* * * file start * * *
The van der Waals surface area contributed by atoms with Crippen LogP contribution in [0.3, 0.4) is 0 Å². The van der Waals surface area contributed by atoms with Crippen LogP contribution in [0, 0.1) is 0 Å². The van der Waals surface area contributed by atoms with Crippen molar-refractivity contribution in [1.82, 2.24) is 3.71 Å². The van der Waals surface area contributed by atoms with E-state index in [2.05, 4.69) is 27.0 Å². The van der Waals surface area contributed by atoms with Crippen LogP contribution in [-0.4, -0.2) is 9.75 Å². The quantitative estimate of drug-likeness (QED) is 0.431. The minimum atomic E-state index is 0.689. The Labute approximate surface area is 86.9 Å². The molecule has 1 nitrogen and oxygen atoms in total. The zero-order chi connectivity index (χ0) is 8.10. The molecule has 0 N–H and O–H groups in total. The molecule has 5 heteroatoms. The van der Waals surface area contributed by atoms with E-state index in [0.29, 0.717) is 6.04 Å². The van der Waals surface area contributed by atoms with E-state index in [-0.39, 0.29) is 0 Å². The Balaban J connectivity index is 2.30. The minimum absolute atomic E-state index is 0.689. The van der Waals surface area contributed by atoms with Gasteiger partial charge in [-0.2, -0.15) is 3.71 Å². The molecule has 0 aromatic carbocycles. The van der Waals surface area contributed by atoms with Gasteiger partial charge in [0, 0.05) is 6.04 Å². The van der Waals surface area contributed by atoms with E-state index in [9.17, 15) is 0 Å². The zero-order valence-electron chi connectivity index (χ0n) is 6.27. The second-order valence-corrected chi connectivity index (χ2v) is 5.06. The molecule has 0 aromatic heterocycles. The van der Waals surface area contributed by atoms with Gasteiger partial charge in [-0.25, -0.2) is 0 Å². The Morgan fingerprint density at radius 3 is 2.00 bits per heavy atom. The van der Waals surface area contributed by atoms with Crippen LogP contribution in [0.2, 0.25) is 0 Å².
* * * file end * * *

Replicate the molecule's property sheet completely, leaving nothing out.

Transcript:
The van der Waals surface area contributed by atoms with Crippen LogP contribution in [0.3, 0.4) is 0 Å². The van der Waals surface area contributed by atoms with Crippen LogP contribution in [0, 0.1) is 0 Å². The van der Waals surface area contributed by atoms with Crippen molar-refractivity contribution in [1.82, 2.24) is 3.71 Å². The van der Waals surface area contributed by atoms with E-state index in [2.05, 4.69) is 27.0 Å². The van der Waals surface area contributed by atoms with Crippen LogP contribution in [-0.4, -0.2) is 9.75 Å². The quantitative estimate of drug-likeness (QED) is 0.431. The minimum atomic E-state index is 0.689. The Labute approximate surface area is 86.9 Å². The molecule has 1 nitrogen and oxygen atoms in total. The zero-order chi connectivity index (χ0) is 8.10. The molecule has 0 N–H and O–H groups in total. The molecule has 5 heteroatoms. The van der Waals surface area contributed by atoms with E-state index in [0.29, 0.717) is 6.04 Å². The van der Waals surface area contributed by atoms with E-state index in [-0.39, 0.29) is 0 Å². The Balaban J connectivity index is 2.30. The minimum absolute atomic E-state index is 0.689. The van der Waals surface area contributed by atoms with Gasteiger partial charge in [-0.2, -0.15) is 3.71 Å². The molecule has 0 aromatic carbocycles. The van der Waals surface area contributed by atoms with Gasteiger partial charge in [0, 0.05) is 6.04 Å². The van der Waals surface area contributed by atoms with E-state index in [9.17, 15) is 0 Å². The zero-order valence-electron chi connectivity index (χ0n) is 6.27. The second-order valence-corrected chi connectivity index (χ2v) is 5.06. The molecule has 0 aromatic heterocycles. The van der Waals surface area contributed by atoms with Gasteiger partial charge in [-0.25, -0.2) is 0 Å². The Morgan fingerprint density at radius 3 is 2.00 bits per heavy atom. The van der Waals surface area contributed by atoms with Crippen LogP contribution in [0.2, 0.25) is 0 Å².